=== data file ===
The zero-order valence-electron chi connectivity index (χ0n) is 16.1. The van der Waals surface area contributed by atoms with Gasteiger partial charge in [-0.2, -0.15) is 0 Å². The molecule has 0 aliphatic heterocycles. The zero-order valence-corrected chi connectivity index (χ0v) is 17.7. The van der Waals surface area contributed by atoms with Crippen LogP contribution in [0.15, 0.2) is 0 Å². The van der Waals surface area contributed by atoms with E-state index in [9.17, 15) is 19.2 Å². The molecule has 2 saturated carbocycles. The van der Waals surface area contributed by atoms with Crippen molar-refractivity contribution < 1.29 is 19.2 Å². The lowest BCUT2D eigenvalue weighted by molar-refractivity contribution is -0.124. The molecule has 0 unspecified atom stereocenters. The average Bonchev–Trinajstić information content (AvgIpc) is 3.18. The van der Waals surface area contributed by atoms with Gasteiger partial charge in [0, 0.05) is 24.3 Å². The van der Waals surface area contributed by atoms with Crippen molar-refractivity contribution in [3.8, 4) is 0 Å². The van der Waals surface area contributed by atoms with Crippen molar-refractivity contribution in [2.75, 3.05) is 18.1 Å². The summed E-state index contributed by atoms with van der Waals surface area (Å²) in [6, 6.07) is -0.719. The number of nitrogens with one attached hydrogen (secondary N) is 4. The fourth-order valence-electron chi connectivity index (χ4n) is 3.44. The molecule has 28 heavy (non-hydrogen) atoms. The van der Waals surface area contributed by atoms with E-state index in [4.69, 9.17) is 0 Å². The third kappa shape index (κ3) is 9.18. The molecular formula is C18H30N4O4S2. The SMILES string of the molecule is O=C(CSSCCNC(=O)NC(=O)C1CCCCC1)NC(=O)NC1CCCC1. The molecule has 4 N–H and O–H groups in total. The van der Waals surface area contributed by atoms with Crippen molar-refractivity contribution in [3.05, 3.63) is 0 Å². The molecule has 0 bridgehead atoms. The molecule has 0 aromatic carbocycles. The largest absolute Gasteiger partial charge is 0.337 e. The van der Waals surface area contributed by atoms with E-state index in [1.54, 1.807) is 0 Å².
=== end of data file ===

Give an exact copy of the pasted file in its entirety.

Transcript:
The zero-order valence-electron chi connectivity index (χ0n) is 16.1. The van der Waals surface area contributed by atoms with Gasteiger partial charge in [-0.2, -0.15) is 0 Å². The molecule has 0 aliphatic heterocycles. The zero-order valence-corrected chi connectivity index (χ0v) is 17.7. The van der Waals surface area contributed by atoms with Crippen LogP contribution in [0.15, 0.2) is 0 Å². The van der Waals surface area contributed by atoms with E-state index in [9.17, 15) is 19.2 Å². The molecule has 2 saturated carbocycles. The van der Waals surface area contributed by atoms with Crippen molar-refractivity contribution < 1.29 is 19.2 Å². The lowest BCUT2D eigenvalue weighted by molar-refractivity contribution is -0.124. The molecule has 0 unspecified atom stereocenters. The average Bonchev–Trinajstić information content (AvgIpc) is 3.18. The van der Waals surface area contributed by atoms with Gasteiger partial charge in [0, 0.05) is 24.3 Å². The van der Waals surface area contributed by atoms with Crippen molar-refractivity contribution in [3.8, 4) is 0 Å². The van der Waals surface area contributed by atoms with Crippen molar-refractivity contribution in [2.75, 3.05) is 18.1 Å². The summed E-state index contributed by atoms with van der Waals surface area (Å²) in [6, 6.07) is -0.719. The number of nitrogens with one attached hydrogen (secondary N) is 4. The fourth-order valence-electron chi connectivity index (χ4n) is 3.44. The molecule has 28 heavy (non-hydrogen) atoms. The van der Waals surface area contributed by atoms with E-state index in [4.69, 9.17) is 0 Å². The third kappa shape index (κ3) is 9.18. The molecular formula is C18H30N4O4S2. The SMILES string of the molecule is O=C(CSSCCNC(=O)NC(=O)C1CCCCC1)NC(=O)NC1CCCC1. The molecule has 4 N–H and O–H groups in total. The van der Waals surface area contributed by atoms with Crippen molar-refractivity contribution in [3.05, 3.63) is 0 Å². The molecule has 0 bridgehead atoms. The molecule has 0 aromatic carbocycles. The largest absolute Gasteiger partial charge is 0.337 e. The van der Waals surface area contributed by atoms with E-state index in [1.54, 1.807) is 0 Å².